Sei sulla pagina 1di 3

ANALOG AND DIGITAL SIGNALS Signal: Signal is defined as a function that conveys information, generally about the state

or behavior of a physical system. Eg: Speech as a function of time, Photographic image as brightness function of two spatial variables. There are two types of signal. Analog and Digital Following are the differences in between Analog and Digital Signals Analog Signal Signals that vary in continuous fashion and take an infinite number of values in any given range are called Analog signals. These are Continuous time signals. Shape of the signals is different. So, no common format. Less immunity to interference. Bandwidth of Channel=Bandwidth of Signal. System is simple. 6 Difficult to multiplex signals. Storage difficult and costly. Inflexible operation as compared to Digital operations. 7 8 9 Digital Signal Signals that vary in discrete steps and take only two possible values either 1 or 0 within any specified range are called Digital signals. These are Discrete time signals. Common format for the transmission of different kind of message signals (audio, video etc). High immunity to interference. Bandwidth of Channel > Bandwidth of Signal. Increased system complexity as every signal in nature is in analog form and has to be converted into digital using ADC converters. Easier and efficient to multiplex several digital signals. Storage relatively easier and inexpensive. Flexible operation of the system

1 2 3 4 5

Disadvantages of Digital Signal: Increased functional Bandwidth and Increased system complexity. (All other points are advantages of digital signal over analog.) Importance of Digital Electronics: Because of the increasing use of digital computers in both data processing and automatic control system, digital electronics has a greater importance. Some of them are listed below: Used for wide variety of industrial and consumer products as in automated industrial machinery Computers used in different field Microprocessors Calculators Digital watches and clocks TV, games IC technology Electronic systems etc Application of Digital Signals: Digital Speech Processing Digital Image Processing

Consumer Electronics Communication field Engineering and Computer science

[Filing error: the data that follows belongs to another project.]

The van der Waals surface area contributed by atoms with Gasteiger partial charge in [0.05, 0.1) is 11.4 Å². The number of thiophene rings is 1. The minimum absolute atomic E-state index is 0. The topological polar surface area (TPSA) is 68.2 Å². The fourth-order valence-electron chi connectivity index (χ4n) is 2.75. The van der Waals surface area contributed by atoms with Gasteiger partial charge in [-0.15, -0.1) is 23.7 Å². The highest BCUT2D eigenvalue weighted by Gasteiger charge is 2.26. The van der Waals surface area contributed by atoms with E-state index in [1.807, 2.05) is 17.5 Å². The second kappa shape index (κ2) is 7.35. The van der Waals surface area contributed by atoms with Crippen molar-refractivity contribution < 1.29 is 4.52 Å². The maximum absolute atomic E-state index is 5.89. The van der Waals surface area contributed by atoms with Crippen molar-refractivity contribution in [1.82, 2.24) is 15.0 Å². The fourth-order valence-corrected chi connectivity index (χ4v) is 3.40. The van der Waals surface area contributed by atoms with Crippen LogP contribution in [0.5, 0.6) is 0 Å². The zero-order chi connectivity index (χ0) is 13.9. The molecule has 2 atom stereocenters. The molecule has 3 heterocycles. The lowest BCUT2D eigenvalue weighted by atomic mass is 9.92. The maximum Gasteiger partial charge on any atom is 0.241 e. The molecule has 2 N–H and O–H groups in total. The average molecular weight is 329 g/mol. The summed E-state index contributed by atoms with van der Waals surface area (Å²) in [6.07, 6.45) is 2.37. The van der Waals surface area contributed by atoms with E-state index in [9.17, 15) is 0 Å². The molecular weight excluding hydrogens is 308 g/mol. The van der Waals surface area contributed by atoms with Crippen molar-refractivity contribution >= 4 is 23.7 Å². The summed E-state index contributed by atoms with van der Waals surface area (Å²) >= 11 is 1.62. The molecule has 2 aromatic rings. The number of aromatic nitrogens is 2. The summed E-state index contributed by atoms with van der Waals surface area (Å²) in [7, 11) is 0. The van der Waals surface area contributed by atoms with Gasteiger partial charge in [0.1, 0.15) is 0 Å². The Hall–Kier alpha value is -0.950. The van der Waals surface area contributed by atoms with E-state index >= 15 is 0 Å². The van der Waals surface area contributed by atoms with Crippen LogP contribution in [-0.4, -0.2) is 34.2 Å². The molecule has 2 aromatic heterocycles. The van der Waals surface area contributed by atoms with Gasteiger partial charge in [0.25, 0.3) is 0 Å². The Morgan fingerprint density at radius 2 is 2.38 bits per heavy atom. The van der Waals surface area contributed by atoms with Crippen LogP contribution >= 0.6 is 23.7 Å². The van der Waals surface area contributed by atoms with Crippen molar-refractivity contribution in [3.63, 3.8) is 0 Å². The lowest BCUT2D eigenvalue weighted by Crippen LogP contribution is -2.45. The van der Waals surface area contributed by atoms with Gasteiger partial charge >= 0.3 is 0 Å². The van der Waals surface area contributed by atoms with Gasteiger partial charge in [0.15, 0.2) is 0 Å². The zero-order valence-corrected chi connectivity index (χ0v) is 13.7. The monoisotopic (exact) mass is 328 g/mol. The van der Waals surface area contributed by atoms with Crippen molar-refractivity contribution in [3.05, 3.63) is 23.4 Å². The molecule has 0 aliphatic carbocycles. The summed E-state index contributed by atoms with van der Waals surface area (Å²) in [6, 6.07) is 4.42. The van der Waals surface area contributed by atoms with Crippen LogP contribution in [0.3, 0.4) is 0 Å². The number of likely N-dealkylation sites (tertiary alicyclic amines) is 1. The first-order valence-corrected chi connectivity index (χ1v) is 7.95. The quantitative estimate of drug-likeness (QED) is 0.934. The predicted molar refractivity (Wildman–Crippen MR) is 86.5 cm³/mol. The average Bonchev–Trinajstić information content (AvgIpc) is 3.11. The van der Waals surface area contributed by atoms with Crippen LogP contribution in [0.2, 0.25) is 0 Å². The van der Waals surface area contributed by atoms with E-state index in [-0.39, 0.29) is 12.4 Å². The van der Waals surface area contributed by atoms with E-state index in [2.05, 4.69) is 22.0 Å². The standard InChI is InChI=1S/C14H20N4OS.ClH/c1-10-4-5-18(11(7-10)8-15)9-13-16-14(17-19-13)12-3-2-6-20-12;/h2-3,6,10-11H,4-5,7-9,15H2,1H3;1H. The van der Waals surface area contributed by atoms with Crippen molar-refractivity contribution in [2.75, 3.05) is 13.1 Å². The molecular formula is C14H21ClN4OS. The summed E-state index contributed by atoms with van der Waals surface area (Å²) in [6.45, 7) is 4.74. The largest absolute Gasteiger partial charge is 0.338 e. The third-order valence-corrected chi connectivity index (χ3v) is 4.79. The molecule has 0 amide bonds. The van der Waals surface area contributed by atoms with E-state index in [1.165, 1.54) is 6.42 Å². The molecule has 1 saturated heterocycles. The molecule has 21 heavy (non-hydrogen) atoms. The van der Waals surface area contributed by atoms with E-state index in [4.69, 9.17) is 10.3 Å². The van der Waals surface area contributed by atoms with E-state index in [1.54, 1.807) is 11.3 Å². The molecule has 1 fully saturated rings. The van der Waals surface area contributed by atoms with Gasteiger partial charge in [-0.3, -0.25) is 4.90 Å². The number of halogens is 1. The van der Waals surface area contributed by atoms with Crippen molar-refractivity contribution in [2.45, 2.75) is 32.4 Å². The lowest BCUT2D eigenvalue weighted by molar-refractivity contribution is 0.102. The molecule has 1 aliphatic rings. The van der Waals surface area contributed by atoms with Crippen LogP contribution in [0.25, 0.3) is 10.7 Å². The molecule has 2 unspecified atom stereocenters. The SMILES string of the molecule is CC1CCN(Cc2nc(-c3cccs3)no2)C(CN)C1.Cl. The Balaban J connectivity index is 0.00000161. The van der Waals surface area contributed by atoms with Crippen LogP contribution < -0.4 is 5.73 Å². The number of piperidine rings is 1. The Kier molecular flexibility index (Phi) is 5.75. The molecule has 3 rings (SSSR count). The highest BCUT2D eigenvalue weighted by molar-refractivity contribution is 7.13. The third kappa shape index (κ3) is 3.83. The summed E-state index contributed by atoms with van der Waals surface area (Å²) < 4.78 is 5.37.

Analog to Digital Conversion: Most signals of practical interest, such as speech, biological signals, seismic signals, sonar signals and various communications signals such as audio and video signals, are analog. To process analog signals by digital means, it is first necessary to convert them into digital form, that is, to convert them to a sequence of numbers having finite precision. This procedure is called analog-to-digital (A/D) conversion, and the corresponding devices are called A/D converters (ADCs). Conceptually, we view A/D conversion as a three-step process. This process is illustrated in Fig. 1 1. Sampling: This is the conversion of a continuous-time signal into a discrete- time signal obtained by taking "samples" of the continuous-time signal at discrete-time instants. Thus, if Xa{t) is the input to the sampler, the output is Xa(nT) = x(n), where T is called the sampling interval.

2. Quantization: This is the conversion of a discrete-time continuous-valued signal into a discretetime, discrete-valued (digital) signal. The value of each signal sample is represented by a value selected from a finite set of possible values. The difference between the unquantized sample x(n) and the quantized output Xq(n) is called the quantization error. 3. Coding: In the coding process, each discrete value Xq(n) is represented by a b-bit binary sequence.

Analog to Digital Converter Xa(t ) Sampler

X( n)
Xq( n)


Quantize r


Analog Signal

Discretetime Signal

Quantized Signal

Digital Signal

Fig.1 Basic Parts of Analog to Digital Converter In many cases of practical interest (e.g., speech processing) it is desirable to convert the processed digital signals into analog form. (Obviously, we cannot listen to the sequence of samples representing a speech signal or see the numbers corresponding to a TV signal.) The process of converting a digital signal into an analog signal is known as digital-to-analog (D/A) conversion. All D/A converters convert digital to analog signals by performing some kind of interpolation and approximation, whose accuracy depends on the quality of the D/A conversion process.